2   │ # (the "global" section).
 3   │
 4   │ [formats]
 5   │ # Format associations appear under
 6   │ # the optional "formats" section.
 7   │
 8   │ [*]
 9   │ # Format-specific settings appear
10   │ # under a user-provided "glob"
11   │ # pattern.

But to actually use Vale in a better way, you’ll probably want something like this using the built-ins.

Viewing the config file
# from within a directory with a Vale configuration file
bat .vale.ini
The output from previous command
 File: .vale.ini
 1   │ StylesPath = .vale/styles
 2   │
 3   │ Vocab = rogeruiz
 4   │
 5   │ Packages = write-good
 6   │
 7   │ [*.{md,markdown}]
 8   │ ; BasedOnStyles = Vale, write-good, rogeruiz
 9   │ BasedOnStyles = Vale, write-good

Note that this one uses the write-good package that I manually installed into a custom .vale/styles directory in the repository. Also note that the Vocab and the Styles are different directories to Vale. That’s why line 8 above is a comment. I don’t have custom styles but I do have custom spellings.

Get the TF state off my laptop  (Link to this header)

It’s important to securely store the Terraform state file even if it’s on your machine. I like to get the TF state off of my machine, but I do this at work where someone else is paying for the secure storage. While it’s convenient that Terraform uses local state storage by default I consider it an anti-pattern. But like I mentioned, cloud storage costs money. HashiCorp provides a free tier to their Terraform Cloud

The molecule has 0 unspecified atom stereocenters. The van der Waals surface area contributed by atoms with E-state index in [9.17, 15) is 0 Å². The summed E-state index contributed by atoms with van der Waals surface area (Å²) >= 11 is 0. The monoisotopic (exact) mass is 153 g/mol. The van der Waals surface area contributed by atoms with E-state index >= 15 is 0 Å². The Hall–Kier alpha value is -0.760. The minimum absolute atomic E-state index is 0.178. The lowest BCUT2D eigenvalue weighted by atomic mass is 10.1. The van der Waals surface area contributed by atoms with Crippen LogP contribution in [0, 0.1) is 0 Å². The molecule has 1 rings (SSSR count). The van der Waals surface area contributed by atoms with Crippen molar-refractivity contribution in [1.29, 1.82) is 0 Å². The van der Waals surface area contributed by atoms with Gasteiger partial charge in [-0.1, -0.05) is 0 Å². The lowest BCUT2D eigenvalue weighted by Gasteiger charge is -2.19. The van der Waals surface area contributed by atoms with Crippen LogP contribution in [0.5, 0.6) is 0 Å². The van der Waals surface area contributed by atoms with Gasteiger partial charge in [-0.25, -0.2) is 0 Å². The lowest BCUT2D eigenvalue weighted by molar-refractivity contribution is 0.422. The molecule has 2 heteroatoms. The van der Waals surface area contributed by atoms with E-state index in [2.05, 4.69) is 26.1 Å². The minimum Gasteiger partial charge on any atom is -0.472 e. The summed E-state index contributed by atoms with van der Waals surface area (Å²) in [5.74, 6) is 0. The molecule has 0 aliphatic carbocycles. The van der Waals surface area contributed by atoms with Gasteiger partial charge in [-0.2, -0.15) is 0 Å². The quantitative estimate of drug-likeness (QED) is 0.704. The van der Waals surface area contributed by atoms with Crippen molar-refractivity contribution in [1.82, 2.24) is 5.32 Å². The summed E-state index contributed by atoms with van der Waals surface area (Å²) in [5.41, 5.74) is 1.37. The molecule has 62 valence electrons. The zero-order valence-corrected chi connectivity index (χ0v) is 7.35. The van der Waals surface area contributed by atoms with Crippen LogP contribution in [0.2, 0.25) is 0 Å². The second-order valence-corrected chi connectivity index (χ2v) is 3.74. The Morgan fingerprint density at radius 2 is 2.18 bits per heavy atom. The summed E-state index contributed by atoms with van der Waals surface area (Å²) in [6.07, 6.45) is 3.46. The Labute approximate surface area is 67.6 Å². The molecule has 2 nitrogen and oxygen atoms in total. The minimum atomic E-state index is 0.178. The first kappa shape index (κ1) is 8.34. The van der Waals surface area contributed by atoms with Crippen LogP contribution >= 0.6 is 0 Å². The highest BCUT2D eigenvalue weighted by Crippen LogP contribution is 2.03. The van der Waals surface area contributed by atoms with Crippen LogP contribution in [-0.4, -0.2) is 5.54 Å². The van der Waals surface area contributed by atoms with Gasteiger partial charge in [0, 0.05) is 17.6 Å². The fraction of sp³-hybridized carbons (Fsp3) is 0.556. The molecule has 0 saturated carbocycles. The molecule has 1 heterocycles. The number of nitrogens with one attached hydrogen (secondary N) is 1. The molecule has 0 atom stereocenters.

You can still plan and work with your variables locally, but you can store your state file in your private account for free. There’s more information about what you can do below.

➡️ Checkout the official documentation on Terraform Cloud Free Organizations

The following code is a breakdown of the least amount of work I did before getting started with the Terraform CLI and logging into my new Terraform Cloud account.

➡️ Here's the code or click the non-highlighted part of this sentence to see it without leaving the page.
From 1b314fe5ccf1d3e096b5f96c29406e8235d18e10 Mon Sep 17 00:00:00 2001
From: Roger Steve Ruiz <>
Date: Mon, 21 Nov 2022 19:10:24 -0500
Subject: [PATCH] Adding the Gandi Provider working;
MIME-Version: 1.0
Content-Type: text/plain; charset=UTF-8
Content-Transfer-Encoding: 8bit

I'm leveraging TF Cloud to store my state files as well here. It's a
best practice, but it's certainly not entirely needed. Also, since
departing from HashiCorp I had to create a new user since I can't access
my Google account at HC anymore and my 2FA can't be disabled in order
for me to reclaim my account. I hope HC appreciates it 😉.

---      | 15 +++++++++++++++  | 10 ++++++++++ | 11 +++++++++++
 3 files changed, 36 insertions(+)
 create mode 100644
 create mode 100644
 create mode 100644

diff --git a/ b/
new file mode 100644
index 0000000..0c0465a
--- /dev/null
+++ b/
@@ -0,0 +1,15 @@
+terraform {
+  cloud {
+    organization = "gandi-dns"
+    workspaces {
+      name = "main"
+    }
+  }
+  required_providers {
+    gandi = {
+      source  = "go-gandi/gandi"
+      version = ">= 2.1.0"
+    }
+  }
diff --git a/ b/
new file mode 100644
index 0000000..b280580
--- /dev/null
+++ b/
@@ -0,0 +1,10 @@
+# The Gandi provider lives at:
+# To make sure we don't expose things, let's leverage the `GANDI_KEY`
+# environment variable to replace the `key = ""` field in the provider